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Goldmine effect - How to create an environment of elite performance

Goldmine effect - How to create an environment of elite performance

2nd February

Rasmus is a world renowned author and speaker on the subjects of talent identification and high performance cultures. Combining expert knowledge with ground breaking research in areas such as Jamaican sprinting, Ethiopian middle distance running and Brazilian football, Rasmus' research is respected across numerous fields of sport and business alike.

Your book, the Goldmine Effect was one of the first that looked to prove it was possible to 'create' an environment of elite sporting performance rather than it be designated by DNA; has your experience in both business and sporting environments since the book augmented this view?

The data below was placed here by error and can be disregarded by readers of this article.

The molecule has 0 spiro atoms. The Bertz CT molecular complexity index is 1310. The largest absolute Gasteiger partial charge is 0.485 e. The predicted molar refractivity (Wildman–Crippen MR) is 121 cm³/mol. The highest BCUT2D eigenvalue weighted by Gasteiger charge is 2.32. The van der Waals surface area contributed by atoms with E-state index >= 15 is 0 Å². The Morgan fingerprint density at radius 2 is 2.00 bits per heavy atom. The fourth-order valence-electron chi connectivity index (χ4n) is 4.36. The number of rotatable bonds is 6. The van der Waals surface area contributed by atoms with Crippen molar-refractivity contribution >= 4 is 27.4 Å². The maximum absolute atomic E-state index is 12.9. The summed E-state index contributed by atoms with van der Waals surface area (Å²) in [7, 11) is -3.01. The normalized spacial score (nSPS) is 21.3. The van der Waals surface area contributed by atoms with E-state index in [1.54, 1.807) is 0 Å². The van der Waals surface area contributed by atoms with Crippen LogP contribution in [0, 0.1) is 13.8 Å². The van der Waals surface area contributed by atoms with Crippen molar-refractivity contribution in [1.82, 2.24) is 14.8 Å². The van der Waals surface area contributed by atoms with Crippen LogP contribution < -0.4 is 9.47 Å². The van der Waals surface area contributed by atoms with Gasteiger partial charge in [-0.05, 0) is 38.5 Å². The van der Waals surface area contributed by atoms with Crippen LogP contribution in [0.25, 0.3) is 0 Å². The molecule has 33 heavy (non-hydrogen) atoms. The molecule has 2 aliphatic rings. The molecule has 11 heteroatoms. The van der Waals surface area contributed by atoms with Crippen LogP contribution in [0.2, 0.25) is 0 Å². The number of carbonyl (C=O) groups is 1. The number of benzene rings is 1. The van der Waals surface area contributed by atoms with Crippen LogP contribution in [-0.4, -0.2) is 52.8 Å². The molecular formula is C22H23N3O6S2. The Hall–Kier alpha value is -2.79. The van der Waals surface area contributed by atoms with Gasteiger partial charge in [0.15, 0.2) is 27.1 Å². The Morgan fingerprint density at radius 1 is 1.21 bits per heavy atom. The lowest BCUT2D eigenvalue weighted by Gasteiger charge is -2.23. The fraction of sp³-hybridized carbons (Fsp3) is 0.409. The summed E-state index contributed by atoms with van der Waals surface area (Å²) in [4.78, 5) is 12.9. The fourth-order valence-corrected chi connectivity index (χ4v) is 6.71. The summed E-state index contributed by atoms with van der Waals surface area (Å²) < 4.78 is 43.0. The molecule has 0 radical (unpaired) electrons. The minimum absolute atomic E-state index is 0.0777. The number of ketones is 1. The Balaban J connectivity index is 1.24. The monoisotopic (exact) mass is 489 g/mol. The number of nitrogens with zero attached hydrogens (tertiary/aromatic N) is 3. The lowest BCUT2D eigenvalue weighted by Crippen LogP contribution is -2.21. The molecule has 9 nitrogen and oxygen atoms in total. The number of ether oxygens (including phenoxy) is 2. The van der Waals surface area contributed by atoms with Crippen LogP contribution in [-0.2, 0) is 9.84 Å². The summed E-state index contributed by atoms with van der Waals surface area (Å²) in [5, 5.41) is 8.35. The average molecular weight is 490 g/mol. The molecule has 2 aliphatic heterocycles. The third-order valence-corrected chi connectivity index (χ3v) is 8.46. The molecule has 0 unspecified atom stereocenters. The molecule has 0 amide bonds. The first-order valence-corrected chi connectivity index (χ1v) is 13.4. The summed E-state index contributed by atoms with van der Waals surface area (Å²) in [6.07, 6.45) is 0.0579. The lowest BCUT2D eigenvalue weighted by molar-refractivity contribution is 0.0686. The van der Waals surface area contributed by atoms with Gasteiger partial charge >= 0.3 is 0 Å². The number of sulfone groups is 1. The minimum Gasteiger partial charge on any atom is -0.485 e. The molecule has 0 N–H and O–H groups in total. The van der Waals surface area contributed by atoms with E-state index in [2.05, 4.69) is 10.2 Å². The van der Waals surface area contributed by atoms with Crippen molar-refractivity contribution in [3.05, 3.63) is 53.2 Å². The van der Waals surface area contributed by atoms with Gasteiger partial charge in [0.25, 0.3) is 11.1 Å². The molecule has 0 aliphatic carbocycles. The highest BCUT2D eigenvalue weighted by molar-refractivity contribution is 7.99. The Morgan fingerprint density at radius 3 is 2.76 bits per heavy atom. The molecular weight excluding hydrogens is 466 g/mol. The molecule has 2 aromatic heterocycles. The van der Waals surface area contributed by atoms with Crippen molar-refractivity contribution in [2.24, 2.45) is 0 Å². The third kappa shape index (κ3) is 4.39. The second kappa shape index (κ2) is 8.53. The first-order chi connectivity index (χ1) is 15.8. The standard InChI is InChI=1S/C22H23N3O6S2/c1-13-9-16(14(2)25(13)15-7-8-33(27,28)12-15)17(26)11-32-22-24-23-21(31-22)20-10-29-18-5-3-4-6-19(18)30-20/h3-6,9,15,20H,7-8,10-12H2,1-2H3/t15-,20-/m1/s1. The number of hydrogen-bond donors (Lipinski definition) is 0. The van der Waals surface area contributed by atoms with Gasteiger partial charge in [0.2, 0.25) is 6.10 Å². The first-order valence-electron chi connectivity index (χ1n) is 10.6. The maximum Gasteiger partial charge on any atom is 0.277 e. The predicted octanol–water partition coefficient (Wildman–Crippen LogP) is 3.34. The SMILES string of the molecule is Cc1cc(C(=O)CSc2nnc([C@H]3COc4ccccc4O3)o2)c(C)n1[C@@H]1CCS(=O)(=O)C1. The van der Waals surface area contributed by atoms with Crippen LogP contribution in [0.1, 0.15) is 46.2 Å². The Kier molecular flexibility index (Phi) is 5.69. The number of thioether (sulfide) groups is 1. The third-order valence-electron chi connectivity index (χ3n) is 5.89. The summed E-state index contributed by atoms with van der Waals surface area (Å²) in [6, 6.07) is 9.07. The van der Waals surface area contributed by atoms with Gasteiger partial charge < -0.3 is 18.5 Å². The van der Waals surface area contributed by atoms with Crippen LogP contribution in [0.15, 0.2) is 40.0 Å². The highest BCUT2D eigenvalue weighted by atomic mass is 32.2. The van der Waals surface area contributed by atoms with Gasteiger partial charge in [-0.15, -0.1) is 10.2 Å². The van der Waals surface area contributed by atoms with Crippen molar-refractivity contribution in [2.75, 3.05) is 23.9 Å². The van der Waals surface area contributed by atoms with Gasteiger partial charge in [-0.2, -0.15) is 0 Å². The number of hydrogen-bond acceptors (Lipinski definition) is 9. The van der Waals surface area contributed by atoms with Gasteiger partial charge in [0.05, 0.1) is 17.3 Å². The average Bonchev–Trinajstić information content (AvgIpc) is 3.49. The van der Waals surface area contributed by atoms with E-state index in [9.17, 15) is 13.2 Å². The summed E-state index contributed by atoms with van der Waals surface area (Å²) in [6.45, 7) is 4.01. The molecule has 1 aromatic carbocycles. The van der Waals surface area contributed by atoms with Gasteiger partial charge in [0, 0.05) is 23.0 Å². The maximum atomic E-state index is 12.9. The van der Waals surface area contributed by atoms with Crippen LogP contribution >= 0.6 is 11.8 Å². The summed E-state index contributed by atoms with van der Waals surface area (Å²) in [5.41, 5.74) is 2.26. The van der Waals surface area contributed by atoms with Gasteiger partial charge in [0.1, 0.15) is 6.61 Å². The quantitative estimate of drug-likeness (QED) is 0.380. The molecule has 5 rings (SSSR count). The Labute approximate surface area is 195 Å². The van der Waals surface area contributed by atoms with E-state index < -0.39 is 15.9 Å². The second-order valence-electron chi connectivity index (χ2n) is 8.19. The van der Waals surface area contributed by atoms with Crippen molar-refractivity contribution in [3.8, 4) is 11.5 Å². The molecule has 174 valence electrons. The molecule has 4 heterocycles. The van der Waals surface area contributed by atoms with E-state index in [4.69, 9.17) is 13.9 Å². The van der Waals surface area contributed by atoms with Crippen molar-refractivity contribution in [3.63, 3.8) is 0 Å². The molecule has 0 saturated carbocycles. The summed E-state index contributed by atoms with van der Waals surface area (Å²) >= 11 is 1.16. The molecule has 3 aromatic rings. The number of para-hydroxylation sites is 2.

I am strong believer in the power of an environment that nurtures talent, but I don’t dismiss that DNA matters. Here is how I look at it: Innate talent is most often the access ticket to the game, but it is not the decisive factor for who will become best. For example, to become a world class sprinter you need a certain amount of fast twitch muscle fibres which we know is largely down to genetics. In that sense great sprinters are born. But at the same time it is important to understand that just because you are born with a lot of fast twitch muscle fibres doesn’t mean you will necessarily become among the world’s best sprinters. Without a burning desire, good coaching, an inspiring environment and an ability to improve it will not happen. In that way you can argue that DNA cannot tell you anything about who will become the world’s best. It can only tell you who will not.